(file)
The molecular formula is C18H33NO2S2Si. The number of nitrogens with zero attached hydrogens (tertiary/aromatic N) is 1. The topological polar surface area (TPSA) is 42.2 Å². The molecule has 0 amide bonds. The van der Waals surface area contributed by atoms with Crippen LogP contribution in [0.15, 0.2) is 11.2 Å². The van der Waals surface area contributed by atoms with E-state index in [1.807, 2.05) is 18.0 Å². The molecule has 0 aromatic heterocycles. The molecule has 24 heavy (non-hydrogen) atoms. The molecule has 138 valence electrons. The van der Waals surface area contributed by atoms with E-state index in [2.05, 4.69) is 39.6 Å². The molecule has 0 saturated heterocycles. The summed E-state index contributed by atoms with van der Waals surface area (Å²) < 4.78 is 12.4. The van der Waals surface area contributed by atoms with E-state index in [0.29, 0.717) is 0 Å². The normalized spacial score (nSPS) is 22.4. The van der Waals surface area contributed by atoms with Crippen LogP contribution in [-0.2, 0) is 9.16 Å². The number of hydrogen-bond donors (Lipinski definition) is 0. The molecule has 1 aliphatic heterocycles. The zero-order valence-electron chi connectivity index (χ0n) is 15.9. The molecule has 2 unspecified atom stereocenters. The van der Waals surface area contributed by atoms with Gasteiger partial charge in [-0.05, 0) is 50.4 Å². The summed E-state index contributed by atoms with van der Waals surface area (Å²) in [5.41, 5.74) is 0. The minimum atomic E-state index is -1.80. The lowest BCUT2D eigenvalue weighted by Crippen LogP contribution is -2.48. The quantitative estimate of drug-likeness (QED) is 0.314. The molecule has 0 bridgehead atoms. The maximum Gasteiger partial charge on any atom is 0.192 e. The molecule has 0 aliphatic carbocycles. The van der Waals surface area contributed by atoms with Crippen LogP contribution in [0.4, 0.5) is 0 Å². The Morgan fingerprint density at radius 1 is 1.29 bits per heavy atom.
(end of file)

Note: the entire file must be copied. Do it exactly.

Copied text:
The molecular formula is C18H33NO2S2Si. The number of nitrogens with zero attached hydrogens (tertiary/aromatic N) is 1. The topological polar surface area (TPSA) is 42.2 Å². The molecule has 0 amide bonds. The van der Waals surface area contributed by atoms with Crippen LogP contribution in [0.15, 0.2) is 11.2 Å². The van der Waals surface area contributed by atoms with E-state index in [1.807, 2.05) is 18.0 Å². The molecule has 0 aromatic heterocycles. The molecule has 24 heavy (non-hydrogen) atoms. The molecule has 138 valence electrons. The van der Waals surface area contributed by atoms with E-state index in [2.05, 4.69) is 39.6 Å². The molecule has 0 saturated heterocycles. The summed E-state index contributed by atoms with van der Waals surface area (Å²) < 4.78 is 12.4. The van der Waals surface area contributed by atoms with E-state index in [0.29, 0.717) is 0 Å². The normalized spacial score (nSPS) is 22.4. The van der Waals surface area contributed by atoms with Crippen LogP contribution in [-0.2, 0) is 9.16 Å². The number of hydrogen-bond donors (Lipinski definition) is 0. The molecule has 1 aliphatic heterocycles. The zero-order valence-electron chi connectivity index (χ0n) is 15.9. The molecule has 2 unspecified atom stereocenters. The van der Waals surface area contributed by atoms with Gasteiger partial charge in [-0.05, 0) is 50.4 Å². The summed E-state index contributed by atoms with van der Waals surface area (Å²) in [5.41, 5.74) is 0. The minimum atomic E-state index is -1.80. The lowest BCUT2D eigenvalue weighted by Crippen LogP contribution is -2.48. The quantitative estimate of drug-likeness (QED) is 0.314. The molecule has 0 bridgehead atoms. The maximum Gasteiger partial charge on any atom is 0.192 e. The molecule has 0 aliphatic carbocycles. The van der Waals surface area contributed by atoms with Crippen LogP contribution in [0.4, 0.5) is 0 Å². The Morgan fingerprint density at radius 1 is 1.29 bits per heavy atom.